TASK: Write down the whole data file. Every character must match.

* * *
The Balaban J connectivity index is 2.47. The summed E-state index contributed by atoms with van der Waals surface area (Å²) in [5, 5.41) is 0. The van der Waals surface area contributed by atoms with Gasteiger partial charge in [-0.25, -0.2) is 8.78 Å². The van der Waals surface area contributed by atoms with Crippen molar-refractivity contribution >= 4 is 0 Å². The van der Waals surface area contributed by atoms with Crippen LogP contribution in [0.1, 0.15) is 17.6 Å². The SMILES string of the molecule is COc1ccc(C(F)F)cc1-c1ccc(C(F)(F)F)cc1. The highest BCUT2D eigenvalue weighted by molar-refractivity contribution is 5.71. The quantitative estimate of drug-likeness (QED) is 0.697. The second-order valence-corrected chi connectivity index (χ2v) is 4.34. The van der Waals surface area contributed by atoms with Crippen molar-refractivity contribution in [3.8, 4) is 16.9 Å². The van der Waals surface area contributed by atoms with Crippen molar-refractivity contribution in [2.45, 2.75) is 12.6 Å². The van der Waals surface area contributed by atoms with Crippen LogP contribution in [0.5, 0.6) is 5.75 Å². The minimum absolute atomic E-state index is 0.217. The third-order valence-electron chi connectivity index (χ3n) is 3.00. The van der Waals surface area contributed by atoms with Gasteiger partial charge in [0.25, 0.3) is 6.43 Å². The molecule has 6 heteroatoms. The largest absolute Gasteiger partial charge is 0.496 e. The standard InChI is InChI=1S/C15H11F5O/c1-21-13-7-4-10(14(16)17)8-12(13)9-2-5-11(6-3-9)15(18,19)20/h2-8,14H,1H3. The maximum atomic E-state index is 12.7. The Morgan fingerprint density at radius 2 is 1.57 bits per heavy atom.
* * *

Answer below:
The Balaban J connectivity index is 2.47. The summed E-state index contributed by atoms with van der Waals surface area (Å²) in [5, 5.41) is 0. The van der Waals surface area contributed by atoms with Gasteiger partial charge in [-0.25, -0.2) is 8.78 Å². The van der Waals surface area contributed by atoms with Crippen molar-refractivity contribution >= 4 is 0 Å². The van der Waals surface area contributed by atoms with Crippen LogP contribution in [0.1, 0.15) is 17.6 Å². The SMILES string of the molecule is COc1ccc(C(F)F)cc1-c1ccc(C(F)(F)F)cc1. The highest BCUT2D eigenvalue weighted by molar-refractivity contribution is 5.71. The quantitative estimate of drug-likeness (QED) is 0.697. The second-order valence-corrected chi connectivity index (χ2v) is 4.34. The van der Waals surface area contributed by atoms with Crippen molar-refractivity contribution in [3.8, 4) is 16.9 Å². The van der Waals surface area contributed by atoms with Crippen molar-refractivity contribution in [2.45, 2.75) is 12.6 Å². The van der Waals surface area contributed by atoms with Crippen LogP contribution in [0.5, 0.6) is 5.75 Å². The minimum absolute atomic E-state index is 0.217. The third-order valence-electron chi connectivity index (χ3n) is 3.00. The van der Waals surface area contributed by atoms with Gasteiger partial charge in [0.25, 0.3) is 6.43 Å². The molecule has 6 heteroatoms. The largest absolute Gasteiger partial charge is 0.496 e. The standard InChI is InChI=1S/C15H11F5O/c1-21-13-7-4-10(14(16)17)8-12(13)9-2-5-11(6-3-9)15(18,19)20/h2-8,14H,1H3. The maximum atomic E-state index is 12.7. The Morgan fingerprint density at radius 2 is 1.57 bits per heavy atom.